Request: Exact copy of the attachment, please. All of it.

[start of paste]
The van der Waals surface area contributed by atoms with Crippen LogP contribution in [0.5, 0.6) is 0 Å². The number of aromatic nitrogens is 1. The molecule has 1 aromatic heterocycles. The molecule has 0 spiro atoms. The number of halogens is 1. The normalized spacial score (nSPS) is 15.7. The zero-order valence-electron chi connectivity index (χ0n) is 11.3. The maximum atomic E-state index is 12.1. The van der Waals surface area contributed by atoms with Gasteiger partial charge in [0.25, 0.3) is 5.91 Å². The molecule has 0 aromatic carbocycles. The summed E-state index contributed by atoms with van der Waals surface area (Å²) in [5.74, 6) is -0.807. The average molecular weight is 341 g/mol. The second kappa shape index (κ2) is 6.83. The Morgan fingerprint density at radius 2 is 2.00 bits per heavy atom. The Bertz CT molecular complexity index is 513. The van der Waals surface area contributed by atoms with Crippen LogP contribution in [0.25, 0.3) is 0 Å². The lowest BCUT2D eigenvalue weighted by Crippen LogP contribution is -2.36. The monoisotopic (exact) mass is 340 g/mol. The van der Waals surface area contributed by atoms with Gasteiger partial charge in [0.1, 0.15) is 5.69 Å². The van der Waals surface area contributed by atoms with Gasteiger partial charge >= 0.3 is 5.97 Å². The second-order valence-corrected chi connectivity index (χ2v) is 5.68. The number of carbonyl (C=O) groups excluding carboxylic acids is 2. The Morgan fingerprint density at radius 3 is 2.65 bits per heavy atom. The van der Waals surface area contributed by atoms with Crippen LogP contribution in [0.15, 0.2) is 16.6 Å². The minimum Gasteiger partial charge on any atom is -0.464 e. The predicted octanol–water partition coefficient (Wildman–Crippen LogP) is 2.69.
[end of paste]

The van der Waals surface area contributed by atoms with Crippen LogP contribution in [0.5, 0.6) is 0 Å². The number of aromatic nitrogens is 1. The molecule has 1 aromatic heterocycles. The molecule has 0 spiro atoms. The number of halogens is 1. The normalized spacial score (nSPS) is 15.7. The zero-order valence-electron chi connectivity index (χ0n) is 11.3. The maximum atomic E-state index is 12.1. The van der Waals surface area contributed by atoms with Gasteiger partial charge in [0.25, 0.3) is 5.91 Å². The molecule has 0 aromatic carbocycles. The summed E-state index contributed by atoms with van der Waals surface area (Å²) in [5.74, 6) is -0.807. The average molecular weight is 341 g/mol. The second kappa shape index (κ2) is 6.83. The Morgan fingerprint density at radius 2 is 2.00 bits per heavy atom. The Bertz CT molecular complexity index is 513. The van der Waals surface area contributed by atoms with Crippen LogP contribution in [0.25, 0.3) is 0 Å². The lowest BCUT2D eigenvalue weighted by Crippen LogP contribution is -2.36. The monoisotopic (exact) mass is 340 g/mol. The van der Waals surface area contributed by atoms with Gasteiger partial charge in [0.1, 0.15) is 5.69 Å². The van der Waals surface area contributed by atoms with Gasteiger partial charge >= 0.3 is 5.97 Å². The second-order valence-corrected chi connectivity index (χ2v) is 5.68. The number of carbonyl (C=O) groups excluding carboxylic acids is 2. The Morgan fingerprint density at radius 3 is 2.65 bits per heavy atom. The van der Waals surface area contributed by atoms with Crippen LogP contribution in [0.15, 0.2) is 16.6 Å². The minimum Gasteiger partial charge on any atom is -0.464 e. The predicted octanol–water partition coefficient (Wildman–Crippen LogP) is 2.69.